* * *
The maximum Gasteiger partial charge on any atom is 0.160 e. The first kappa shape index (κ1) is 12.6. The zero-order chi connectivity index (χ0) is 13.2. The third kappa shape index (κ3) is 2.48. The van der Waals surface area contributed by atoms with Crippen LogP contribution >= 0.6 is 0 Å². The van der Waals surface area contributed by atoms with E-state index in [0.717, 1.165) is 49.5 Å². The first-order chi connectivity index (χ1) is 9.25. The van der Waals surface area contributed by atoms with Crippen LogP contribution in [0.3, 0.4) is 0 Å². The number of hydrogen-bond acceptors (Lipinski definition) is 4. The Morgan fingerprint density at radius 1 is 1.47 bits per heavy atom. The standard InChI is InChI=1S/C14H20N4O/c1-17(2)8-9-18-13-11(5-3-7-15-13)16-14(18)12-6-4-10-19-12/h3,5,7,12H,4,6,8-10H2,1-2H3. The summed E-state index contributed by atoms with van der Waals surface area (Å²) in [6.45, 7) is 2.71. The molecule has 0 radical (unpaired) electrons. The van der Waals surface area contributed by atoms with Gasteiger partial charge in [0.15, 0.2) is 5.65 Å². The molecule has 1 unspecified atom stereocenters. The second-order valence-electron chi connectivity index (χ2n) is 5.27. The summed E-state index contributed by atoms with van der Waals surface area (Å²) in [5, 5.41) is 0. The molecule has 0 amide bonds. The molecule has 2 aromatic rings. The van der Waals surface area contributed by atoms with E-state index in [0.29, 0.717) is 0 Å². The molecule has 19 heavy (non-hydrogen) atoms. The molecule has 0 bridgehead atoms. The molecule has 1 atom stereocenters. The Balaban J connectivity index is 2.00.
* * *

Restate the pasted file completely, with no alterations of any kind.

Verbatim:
The maximum Gasteiger partial charge on any atom is 0.160 e. The first kappa shape index (κ1) is 12.6. The zero-order chi connectivity index (χ0) is 13.2. The third kappa shape index (κ3) is 2.48. The van der Waals surface area contributed by atoms with Crippen LogP contribution >= 0.6 is 0 Å². The van der Waals surface area contributed by atoms with E-state index in [0.717, 1.165) is 49.5 Å². The first-order chi connectivity index (χ1) is 9.25. The van der Waals surface area contributed by atoms with Crippen LogP contribution in [0.3, 0.4) is 0 Å². The number of hydrogen-bond acceptors (Lipinski definition) is 4. The Morgan fingerprint density at radius 1 is 1.47 bits per heavy atom. The standard InChI is InChI=1S/C14H20N4O/c1-17(2)8-9-18-13-11(5-3-7-15-13)16-14(18)12-6-4-10-19-12/h3,5,7,12H,4,6,8-10H2,1-2H3. The summed E-state index contributed by atoms with van der Waals surface area (Å²) in [6.45, 7) is 2.71. The molecule has 0 radical (unpaired) electrons. The van der Waals surface area contributed by atoms with Gasteiger partial charge in [0.15, 0.2) is 5.65 Å². The molecule has 1 unspecified atom stereocenters. The second-order valence-electron chi connectivity index (χ2n) is 5.27. The summed E-state index contributed by atoms with van der Waals surface area (Å²) in [5, 5.41) is 0. The molecule has 0 amide bonds. The molecule has 2 aromatic rings. The van der Waals surface area contributed by atoms with E-state index in [0.29, 0.717) is 0 Å². The molecule has 19 heavy (non-hydrogen) atoms. The molecule has 0 bridgehead atoms. The molecule has 1 atom stereocenters. The Balaban J connectivity index is 2.00.